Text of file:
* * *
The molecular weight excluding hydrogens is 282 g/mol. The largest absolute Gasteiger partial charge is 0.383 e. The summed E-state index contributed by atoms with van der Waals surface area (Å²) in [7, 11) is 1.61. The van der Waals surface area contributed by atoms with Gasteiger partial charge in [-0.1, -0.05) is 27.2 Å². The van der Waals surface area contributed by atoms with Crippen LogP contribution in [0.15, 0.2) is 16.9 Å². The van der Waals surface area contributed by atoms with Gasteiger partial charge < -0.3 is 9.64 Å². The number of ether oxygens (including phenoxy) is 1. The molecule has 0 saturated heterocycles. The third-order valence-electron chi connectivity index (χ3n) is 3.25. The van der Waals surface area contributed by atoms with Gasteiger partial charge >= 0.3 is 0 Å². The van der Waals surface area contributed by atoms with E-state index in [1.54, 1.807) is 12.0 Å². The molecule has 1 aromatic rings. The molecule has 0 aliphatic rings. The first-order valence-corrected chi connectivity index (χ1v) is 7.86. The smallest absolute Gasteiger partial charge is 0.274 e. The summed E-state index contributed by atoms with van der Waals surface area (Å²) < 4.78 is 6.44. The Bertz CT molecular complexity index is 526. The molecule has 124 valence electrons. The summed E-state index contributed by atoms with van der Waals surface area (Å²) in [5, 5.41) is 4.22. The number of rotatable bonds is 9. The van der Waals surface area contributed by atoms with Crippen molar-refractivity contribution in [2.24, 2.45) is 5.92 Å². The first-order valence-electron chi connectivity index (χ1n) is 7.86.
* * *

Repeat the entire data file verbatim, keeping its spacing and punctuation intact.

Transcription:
The molecular weight excluding hydrogens is 282 g/mol. The largest absolute Gasteiger partial charge is 0.383 e. The summed E-state index contributed by atoms with van der Waals surface area (Å²) in [7, 11) is 1.61. The van der Waals surface area contributed by atoms with Gasteiger partial charge in [-0.1, -0.05) is 27.2 Å². The van der Waals surface area contributed by atoms with Crippen LogP contribution in [0.15, 0.2) is 16.9 Å². The van der Waals surface area contributed by atoms with Gasteiger partial charge < -0.3 is 9.64 Å². The number of ether oxygens (including phenoxy) is 1. The molecule has 0 saturated heterocycles. The third-order valence-electron chi connectivity index (χ3n) is 3.25. The van der Waals surface area contributed by atoms with Gasteiger partial charge >= 0.3 is 0 Å². The van der Waals surface area contributed by atoms with E-state index in [1.54, 1.807) is 12.0 Å². The molecule has 1 aromatic rings. The molecule has 0 aliphatic rings. The first-order valence-corrected chi connectivity index (χ1v) is 7.86. The smallest absolute Gasteiger partial charge is 0.274 e. The summed E-state index contributed by atoms with van der Waals surface area (Å²) < 4.78 is 6.44. The Bertz CT molecular complexity index is 526. The molecule has 124 valence electrons. The summed E-state index contributed by atoms with van der Waals surface area (Å²) in [5, 5.41) is 4.22. The number of rotatable bonds is 9. The van der Waals surface area contributed by atoms with Crippen molar-refractivity contribution in [2.24, 2.45) is 5.92 Å². The first-order valence-electron chi connectivity index (χ1n) is 7.86.